Welcome to Changsha, the Newark of China

8 Mar

Welcome to my daily commute. In Changsha, this was my walk to the bus. Yes, those are four blind corners, and yes, there was moderate traffic at all times of the night and day. Once I saw a teenage band perform in there. I assume they survived, but I have my doubts about their equipment.

This is Hou Jie, or “Back Street.” It’s the street behind the university where I taught, Hunan Normal. Actually, it’s between Hunan Normal and Central South–I lived on the West Bank of the river, where a ton of universities clustered. It was one of the few good things about Changsha, that college town vibe. Hunan Normal was pretty far from the downtown, so the shops on streets like this were incredibly cheap.

They burned garbage in the middle of the street sometimes, but I mean you could get dumplings for like 30 cents. Oh, and the best part–one of the tea shops was actually called “Demon Box.” Chinglish is a beautiful language.

Hunan Normal and the other college on the West Bank are actually at the foot of a hill–often translated as Yuelu Mountain (actually a hill, guys, come on now). This shot is of the small Taoist temple at the top, when Faye (my sitemate) and I climbed it early fall semester. The view from the top was only 30% obscured by foul smog. But hey, we could see this nifty temple.

That’s me, Se7en, and Faye at the Orange Island Music Festival in fall semester.

This concludes your tour of The Good Things About Changsha. šŸ˜‰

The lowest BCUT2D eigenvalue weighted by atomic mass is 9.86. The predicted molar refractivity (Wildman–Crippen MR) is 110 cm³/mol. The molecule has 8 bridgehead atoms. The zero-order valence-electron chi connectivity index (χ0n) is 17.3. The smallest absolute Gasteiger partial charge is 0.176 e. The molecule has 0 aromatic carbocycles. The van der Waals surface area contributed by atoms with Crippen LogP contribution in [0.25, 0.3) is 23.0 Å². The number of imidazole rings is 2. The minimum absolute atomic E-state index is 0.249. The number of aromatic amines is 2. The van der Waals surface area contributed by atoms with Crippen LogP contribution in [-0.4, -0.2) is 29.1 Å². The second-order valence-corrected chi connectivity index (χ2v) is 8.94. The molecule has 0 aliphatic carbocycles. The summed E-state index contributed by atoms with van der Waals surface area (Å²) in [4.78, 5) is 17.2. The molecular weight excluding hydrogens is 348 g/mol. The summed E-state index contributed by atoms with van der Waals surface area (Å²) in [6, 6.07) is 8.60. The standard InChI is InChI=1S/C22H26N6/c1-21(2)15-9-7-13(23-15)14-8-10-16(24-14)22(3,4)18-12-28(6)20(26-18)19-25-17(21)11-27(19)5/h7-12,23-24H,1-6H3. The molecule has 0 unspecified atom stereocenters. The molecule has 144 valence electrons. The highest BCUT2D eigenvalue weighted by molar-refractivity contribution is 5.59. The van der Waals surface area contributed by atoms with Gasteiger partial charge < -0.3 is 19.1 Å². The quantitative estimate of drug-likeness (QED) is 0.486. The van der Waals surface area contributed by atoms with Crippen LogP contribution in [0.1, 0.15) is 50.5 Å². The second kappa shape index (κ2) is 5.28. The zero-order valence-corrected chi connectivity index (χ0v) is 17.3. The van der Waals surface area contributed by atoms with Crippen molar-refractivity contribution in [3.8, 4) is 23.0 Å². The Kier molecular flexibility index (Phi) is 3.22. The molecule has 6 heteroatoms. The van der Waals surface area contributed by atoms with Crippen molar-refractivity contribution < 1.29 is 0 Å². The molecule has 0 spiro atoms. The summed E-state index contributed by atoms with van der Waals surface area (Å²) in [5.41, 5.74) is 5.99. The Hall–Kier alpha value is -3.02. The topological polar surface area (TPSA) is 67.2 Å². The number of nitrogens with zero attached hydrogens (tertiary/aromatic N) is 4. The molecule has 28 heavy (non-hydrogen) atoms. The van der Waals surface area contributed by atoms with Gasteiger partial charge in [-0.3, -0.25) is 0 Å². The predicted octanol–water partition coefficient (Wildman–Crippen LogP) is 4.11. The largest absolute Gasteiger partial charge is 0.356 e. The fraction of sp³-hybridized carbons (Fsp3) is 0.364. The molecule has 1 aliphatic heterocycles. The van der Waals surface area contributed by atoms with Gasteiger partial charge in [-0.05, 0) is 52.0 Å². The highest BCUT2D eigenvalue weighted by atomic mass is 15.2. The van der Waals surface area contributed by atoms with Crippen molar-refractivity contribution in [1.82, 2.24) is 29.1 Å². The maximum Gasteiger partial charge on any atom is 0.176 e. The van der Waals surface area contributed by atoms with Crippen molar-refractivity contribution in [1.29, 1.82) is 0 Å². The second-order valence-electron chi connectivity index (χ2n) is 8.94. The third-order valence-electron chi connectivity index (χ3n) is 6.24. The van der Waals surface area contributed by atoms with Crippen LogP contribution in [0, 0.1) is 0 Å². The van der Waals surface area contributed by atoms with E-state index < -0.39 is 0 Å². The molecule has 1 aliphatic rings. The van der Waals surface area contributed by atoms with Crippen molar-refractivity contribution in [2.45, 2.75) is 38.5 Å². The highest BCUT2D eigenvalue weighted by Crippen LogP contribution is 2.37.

Advertisements

One Response to “Welcome to Changsha, the Newark of China”

  1. buildingmybento April 21, 2012 at 4:30 pm #

    Have you checked out the Ironbound section of Newark lately? Their Penn. Station seems to serve as the tangible schism of the city’s personalities. Completely unrelated- in Changsha, did you enjoy the Hunan food at all? Stinky tofu is a horse of a different color, but … I lived in Shenzhen (not too proud of this one) for a while and always thought about taking a hop up to Guangdong’s northern neighbor for some aubergines and peppers.

Leave a Reply

Fill in your details below or click an icon to log in:

WordPress.com Logo

You are commenting using your WordPress.com account. Log Out / Change )

Twitter picture

You are commenting using your Twitter account. Log Out / Change )

Facebook photo

You are commenting using your Facebook account. Log Out / Change )

Google+ photo

You are commenting using your Google+ account. Log Out / Change )

Connecting to %s

%d bloggers like this: